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Langenbecks Arch Surg. 2019 Mar;404(2):253-255. doi: 10.1007/s00423-019-01759-0. Epub 2019 Feb 13.

Management of post-pancreatectomy haemorrhage using resuscitative endovascular balloon occlusion of the aorta.

Author information

1
Upper Gastrointestinal Surgical Unit, Royal North Shore Hospital, Sydney, Australia.
2
School of Medicine, Dentistry and Nursing, University of Glasgow, Glasgow, Scotland.
3
Department of Vascular Surgery, Royal North Shore Hospital, Sydney, Australia.
4
Australian Pancreatic Centre, St Leonards, Sydney, Australia.
5
Department of Anatomical Pathology, Royal North Shore Hospital, Sydney, NSW, Australia.
6
Cancer Diagnosis and Pathology Research Group, Kolling Institute of Medical Research, University of Sydney, Sydney, Australia.
7
Upper Gastrointestinal Surgical Unit, Royal North Shore Hospital, Sydney, Australia. jas.samra@bigpond.com.
8
Australian Pancreatic Centre, St Leonards, Sydney, Australia. jas.samra@bigpond.com.
9
Faculty of Medical and Health Sciences, Macquarie University, Sydney, Australia. jas.samra@bigpond.com.

Abstract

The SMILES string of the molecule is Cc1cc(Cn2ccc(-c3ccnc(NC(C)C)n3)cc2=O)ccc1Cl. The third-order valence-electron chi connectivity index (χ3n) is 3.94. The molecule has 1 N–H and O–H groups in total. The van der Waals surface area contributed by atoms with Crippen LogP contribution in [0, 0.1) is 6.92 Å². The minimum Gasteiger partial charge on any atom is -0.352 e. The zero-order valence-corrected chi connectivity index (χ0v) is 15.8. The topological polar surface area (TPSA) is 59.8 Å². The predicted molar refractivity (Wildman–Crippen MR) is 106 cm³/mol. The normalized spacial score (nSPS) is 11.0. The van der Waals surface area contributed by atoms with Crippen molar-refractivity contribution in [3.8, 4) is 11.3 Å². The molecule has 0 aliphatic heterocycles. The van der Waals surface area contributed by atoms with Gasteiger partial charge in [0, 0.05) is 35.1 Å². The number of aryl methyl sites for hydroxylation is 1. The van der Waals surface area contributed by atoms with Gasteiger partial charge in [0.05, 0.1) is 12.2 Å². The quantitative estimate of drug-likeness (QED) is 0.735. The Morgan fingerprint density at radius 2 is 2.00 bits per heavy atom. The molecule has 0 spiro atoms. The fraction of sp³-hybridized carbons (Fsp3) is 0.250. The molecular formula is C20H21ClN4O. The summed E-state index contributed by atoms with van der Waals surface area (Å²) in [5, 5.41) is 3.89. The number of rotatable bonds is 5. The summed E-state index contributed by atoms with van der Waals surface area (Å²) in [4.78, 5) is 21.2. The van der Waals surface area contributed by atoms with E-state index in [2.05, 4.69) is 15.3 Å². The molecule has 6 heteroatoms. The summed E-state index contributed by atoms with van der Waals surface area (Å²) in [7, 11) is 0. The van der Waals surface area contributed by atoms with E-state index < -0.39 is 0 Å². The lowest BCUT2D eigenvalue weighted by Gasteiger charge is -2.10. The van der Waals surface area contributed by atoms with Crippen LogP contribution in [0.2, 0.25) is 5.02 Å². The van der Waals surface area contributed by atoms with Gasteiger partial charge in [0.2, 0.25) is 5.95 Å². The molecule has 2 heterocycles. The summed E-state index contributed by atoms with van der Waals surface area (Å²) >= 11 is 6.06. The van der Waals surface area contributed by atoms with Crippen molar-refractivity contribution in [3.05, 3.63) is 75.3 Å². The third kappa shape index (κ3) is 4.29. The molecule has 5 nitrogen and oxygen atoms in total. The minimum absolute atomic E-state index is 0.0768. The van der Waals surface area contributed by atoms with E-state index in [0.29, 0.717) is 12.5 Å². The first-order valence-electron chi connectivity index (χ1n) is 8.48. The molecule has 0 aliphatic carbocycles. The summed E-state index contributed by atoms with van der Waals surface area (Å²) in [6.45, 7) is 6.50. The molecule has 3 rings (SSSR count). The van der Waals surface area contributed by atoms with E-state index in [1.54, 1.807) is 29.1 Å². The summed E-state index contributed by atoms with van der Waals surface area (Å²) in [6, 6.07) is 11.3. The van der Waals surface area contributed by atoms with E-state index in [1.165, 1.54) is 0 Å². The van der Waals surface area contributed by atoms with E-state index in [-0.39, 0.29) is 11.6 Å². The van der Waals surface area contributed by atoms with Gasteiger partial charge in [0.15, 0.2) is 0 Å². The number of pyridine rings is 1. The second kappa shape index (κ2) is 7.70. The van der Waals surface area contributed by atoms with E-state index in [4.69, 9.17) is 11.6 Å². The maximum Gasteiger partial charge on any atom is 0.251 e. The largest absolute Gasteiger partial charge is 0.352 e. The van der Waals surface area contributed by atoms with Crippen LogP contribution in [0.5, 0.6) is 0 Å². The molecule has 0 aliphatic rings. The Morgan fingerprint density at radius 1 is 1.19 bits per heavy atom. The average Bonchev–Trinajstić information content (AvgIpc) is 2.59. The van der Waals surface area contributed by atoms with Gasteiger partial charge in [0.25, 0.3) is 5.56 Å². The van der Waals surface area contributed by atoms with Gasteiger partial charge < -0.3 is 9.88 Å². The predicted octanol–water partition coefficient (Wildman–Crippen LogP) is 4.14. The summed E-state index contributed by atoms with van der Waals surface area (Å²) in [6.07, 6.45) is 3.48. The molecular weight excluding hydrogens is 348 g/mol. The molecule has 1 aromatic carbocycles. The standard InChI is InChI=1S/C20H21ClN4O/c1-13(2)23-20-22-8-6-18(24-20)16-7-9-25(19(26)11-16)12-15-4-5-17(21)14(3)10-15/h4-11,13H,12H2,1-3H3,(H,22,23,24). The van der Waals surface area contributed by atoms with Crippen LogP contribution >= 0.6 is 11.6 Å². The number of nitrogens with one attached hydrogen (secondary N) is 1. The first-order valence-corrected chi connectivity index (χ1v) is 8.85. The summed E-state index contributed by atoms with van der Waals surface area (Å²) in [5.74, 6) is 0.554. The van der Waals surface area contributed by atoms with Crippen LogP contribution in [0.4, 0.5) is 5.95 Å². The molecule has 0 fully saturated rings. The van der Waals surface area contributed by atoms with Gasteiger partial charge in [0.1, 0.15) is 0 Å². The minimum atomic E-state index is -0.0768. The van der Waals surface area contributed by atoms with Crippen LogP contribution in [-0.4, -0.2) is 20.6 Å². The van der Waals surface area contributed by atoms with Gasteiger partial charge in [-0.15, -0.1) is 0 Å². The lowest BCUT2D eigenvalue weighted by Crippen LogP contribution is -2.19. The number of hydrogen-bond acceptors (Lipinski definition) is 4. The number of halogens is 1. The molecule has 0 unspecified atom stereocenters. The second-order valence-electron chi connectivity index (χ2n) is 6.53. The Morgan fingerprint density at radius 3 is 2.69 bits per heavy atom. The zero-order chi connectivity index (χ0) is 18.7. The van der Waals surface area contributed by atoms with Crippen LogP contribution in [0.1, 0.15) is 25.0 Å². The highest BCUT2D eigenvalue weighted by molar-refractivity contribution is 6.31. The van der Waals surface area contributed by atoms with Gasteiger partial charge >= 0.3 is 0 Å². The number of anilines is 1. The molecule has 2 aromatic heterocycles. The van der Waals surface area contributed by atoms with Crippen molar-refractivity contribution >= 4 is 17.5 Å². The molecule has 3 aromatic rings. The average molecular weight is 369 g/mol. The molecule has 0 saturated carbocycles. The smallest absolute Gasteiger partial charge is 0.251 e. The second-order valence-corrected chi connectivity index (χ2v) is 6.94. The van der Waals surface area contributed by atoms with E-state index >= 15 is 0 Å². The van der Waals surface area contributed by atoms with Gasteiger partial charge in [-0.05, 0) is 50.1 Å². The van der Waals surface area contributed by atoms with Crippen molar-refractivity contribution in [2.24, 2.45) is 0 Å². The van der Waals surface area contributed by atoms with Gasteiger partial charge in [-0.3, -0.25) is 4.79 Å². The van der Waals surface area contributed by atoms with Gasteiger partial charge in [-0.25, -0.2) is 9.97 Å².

BACKGROUND:

Delayed massive post-pancreatectomy haemorrhage (PPH) is a highly lethal complication after pancreatectomy. Angiographic procedures have led to improved outcomes in the management of these patients. In the setting of an acute haemorrhage, laparotomy and packing are often required to help stablise the patient. However, re-operative surgery in the post-pancreatectomy setting is technically challenging.

METHODS:

A novel strategy of incorporating the resuscitative endovascular balloon occlusion of the aorta (REBOA) is described.

RESULTS:

Two patients where the specific application of this technique uses the REBOA were described.

CONCLUSION:

The REBOA serves as a useful adjunct in haemorrhage control and haemodynamic stablisation to allow successful management of delayed massive PPH.

KEYWORDS:

Bleeding; Complication; Fistula; Mortality; Pancreatectomy

PMID:
30758668
DOI:
10.1007/s00423-019-01759-0

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